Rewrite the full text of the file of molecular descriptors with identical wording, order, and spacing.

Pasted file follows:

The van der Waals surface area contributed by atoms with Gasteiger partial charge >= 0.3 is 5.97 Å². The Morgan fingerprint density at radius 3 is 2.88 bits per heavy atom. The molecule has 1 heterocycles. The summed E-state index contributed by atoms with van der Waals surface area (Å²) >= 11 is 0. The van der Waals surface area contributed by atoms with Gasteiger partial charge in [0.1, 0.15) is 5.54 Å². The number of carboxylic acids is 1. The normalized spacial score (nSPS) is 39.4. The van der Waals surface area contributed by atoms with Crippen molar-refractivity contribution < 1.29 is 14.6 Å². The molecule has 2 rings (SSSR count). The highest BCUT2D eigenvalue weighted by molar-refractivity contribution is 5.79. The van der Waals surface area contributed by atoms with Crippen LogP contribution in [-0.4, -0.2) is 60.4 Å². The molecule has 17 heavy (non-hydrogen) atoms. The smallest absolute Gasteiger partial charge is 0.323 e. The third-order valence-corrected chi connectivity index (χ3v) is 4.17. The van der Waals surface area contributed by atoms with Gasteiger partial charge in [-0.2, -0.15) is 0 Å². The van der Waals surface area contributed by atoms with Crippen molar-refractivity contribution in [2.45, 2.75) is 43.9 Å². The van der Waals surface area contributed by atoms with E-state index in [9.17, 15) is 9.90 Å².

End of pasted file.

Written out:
The van der Waals surface area contributed by atoms with Gasteiger partial charge >= 0.3 is 5.97 Å². The Morgan fingerprint density at radius 3 is 2.88 bits per heavy atom. The molecule has 1 heterocycles. The summed E-state index contributed by atoms with van der Waals surface area (Å²) >= 11 is 0. The van der Waals surface area contributed by atoms with Gasteiger partial charge in [0.1, 0.15) is 5.54 Å². The number of carboxylic acids is 1. The normalized spacial score (nSPS) is 39.4. The van der Waals surface area contributed by atoms with Crippen molar-refractivity contribution < 1.29 is 14.6 Å². The molecule has 2 rings (SSSR count). The highest BCUT2D eigenvalue weighted by molar-refractivity contribution is 5.79. The van der Waals surface area contributed by atoms with Crippen LogP contribution in [-0.4, -0.2) is 60.4 Å². The molecule has 17 heavy (non-hydrogen) atoms. The smallest absolute Gasteiger partial charge is 0.323 e. The third-order valence-corrected chi connectivity index (χ3v) is 4.17. The van der Waals surface area contributed by atoms with Gasteiger partial charge in [-0.2, -0.15) is 0 Å². The van der Waals surface area contributed by atoms with Crippen molar-refractivity contribution in [2.45, 2.75) is 43.9 Å². The van der Waals surface area contributed by atoms with E-state index in [9.17, 15) is 9.90 Å².